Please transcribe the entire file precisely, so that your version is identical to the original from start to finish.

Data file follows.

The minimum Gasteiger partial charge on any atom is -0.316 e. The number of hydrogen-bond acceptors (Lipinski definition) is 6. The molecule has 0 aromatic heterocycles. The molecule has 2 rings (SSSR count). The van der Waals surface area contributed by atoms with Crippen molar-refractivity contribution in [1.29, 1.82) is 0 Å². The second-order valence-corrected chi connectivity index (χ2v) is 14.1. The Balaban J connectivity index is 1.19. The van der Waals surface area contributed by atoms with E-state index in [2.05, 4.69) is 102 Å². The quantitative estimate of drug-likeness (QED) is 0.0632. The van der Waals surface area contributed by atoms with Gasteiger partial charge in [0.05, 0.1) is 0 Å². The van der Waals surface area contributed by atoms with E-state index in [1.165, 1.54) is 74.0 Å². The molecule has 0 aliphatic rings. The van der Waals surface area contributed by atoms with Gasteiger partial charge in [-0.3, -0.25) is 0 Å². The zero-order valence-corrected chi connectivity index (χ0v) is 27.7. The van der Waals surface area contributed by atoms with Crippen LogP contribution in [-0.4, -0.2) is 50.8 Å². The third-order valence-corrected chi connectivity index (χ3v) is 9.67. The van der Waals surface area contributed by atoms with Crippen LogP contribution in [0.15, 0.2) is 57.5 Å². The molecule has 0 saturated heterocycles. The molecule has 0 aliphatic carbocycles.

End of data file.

The minimum Gasteiger partial charge on any atom is -0.316 e. The number of hydrogen-bond acceptors (Lipinski definition) is 6. The molecule has 0 aromatic heterocycles. The molecule has 2 rings (SSSR count). The van der Waals surface area contributed by atoms with Crippen molar-refractivity contribution in [1.29, 1.82) is 0 Å². The second-order valence-corrected chi connectivity index (χ2v) is 14.1. The Balaban J connectivity index is 1.19. The van der Waals surface area contributed by atoms with E-state index in [2.05, 4.69) is 102 Å². The quantitative estimate of drug-likeness (QED) is 0.0632. The van der Waals surface area contributed by atoms with Gasteiger partial charge in [0.05, 0.1) is 0 Å². The van der Waals surface area contributed by atoms with E-state index in [1.165, 1.54) is 74.0 Å². The molecule has 0 aliphatic rings. The van der Waals surface area contributed by atoms with Gasteiger partial charge in [-0.3, -0.25) is 0 Å². The zero-order valence-corrected chi connectivity index (χ0v) is 27.7. The van der Waals surface area contributed by atoms with Crippen LogP contribution in [-0.4, -0.2) is 50.8 Å². The third-order valence-corrected chi connectivity index (χ3v) is 9.67. The van der Waals surface area contributed by atoms with Crippen LogP contribution in [0.15, 0.2) is 57.5 Å². The molecule has 0 saturated heterocycles. The molecule has 0 aliphatic carbocycles.